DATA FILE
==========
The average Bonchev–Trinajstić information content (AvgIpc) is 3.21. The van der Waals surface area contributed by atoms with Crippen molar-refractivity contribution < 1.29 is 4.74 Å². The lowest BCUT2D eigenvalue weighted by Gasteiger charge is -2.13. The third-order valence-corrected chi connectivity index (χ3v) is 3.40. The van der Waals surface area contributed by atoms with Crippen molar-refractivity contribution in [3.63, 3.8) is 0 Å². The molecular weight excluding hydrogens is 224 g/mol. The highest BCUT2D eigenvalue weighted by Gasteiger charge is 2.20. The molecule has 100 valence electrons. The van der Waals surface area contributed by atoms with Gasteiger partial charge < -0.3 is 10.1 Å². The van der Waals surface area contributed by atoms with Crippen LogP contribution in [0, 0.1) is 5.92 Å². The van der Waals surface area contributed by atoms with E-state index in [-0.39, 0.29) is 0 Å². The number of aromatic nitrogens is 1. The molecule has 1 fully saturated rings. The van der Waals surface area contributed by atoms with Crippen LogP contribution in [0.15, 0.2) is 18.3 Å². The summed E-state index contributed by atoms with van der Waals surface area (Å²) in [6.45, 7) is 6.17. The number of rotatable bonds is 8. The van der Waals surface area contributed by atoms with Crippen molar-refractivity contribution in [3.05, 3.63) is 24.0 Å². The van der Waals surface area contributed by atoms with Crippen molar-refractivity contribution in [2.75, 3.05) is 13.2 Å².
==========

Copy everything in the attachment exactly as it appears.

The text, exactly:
The average Bonchev–Trinajstić information content (AvgIpc) is 3.21. The van der Waals surface area contributed by atoms with Crippen molar-refractivity contribution < 1.29 is 4.74 Å². The lowest BCUT2D eigenvalue weighted by Gasteiger charge is -2.13. The third-order valence-corrected chi connectivity index (χ3v) is 3.40. The van der Waals surface area contributed by atoms with Crippen molar-refractivity contribution in [3.63, 3.8) is 0 Å². The molecular weight excluding hydrogens is 224 g/mol. The highest BCUT2D eigenvalue weighted by Gasteiger charge is 2.20. The molecule has 100 valence electrons. The van der Waals surface area contributed by atoms with Gasteiger partial charge < -0.3 is 10.1 Å². The van der Waals surface area contributed by atoms with Crippen LogP contribution in [0, 0.1) is 5.92 Å². The van der Waals surface area contributed by atoms with E-state index in [-0.39, 0.29) is 0 Å². The number of aromatic nitrogens is 1. The molecule has 1 fully saturated rings. The van der Waals surface area contributed by atoms with Crippen LogP contribution in [0.15, 0.2) is 18.3 Å². The summed E-state index contributed by atoms with van der Waals surface area (Å²) in [6.45, 7) is 6.17. The number of rotatable bonds is 8. The van der Waals surface area contributed by atoms with Crippen molar-refractivity contribution in [3.05, 3.63) is 24.0 Å². The van der Waals surface area contributed by atoms with Crippen molar-refractivity contribution in [2.75, 3.05) is 13.2 Å².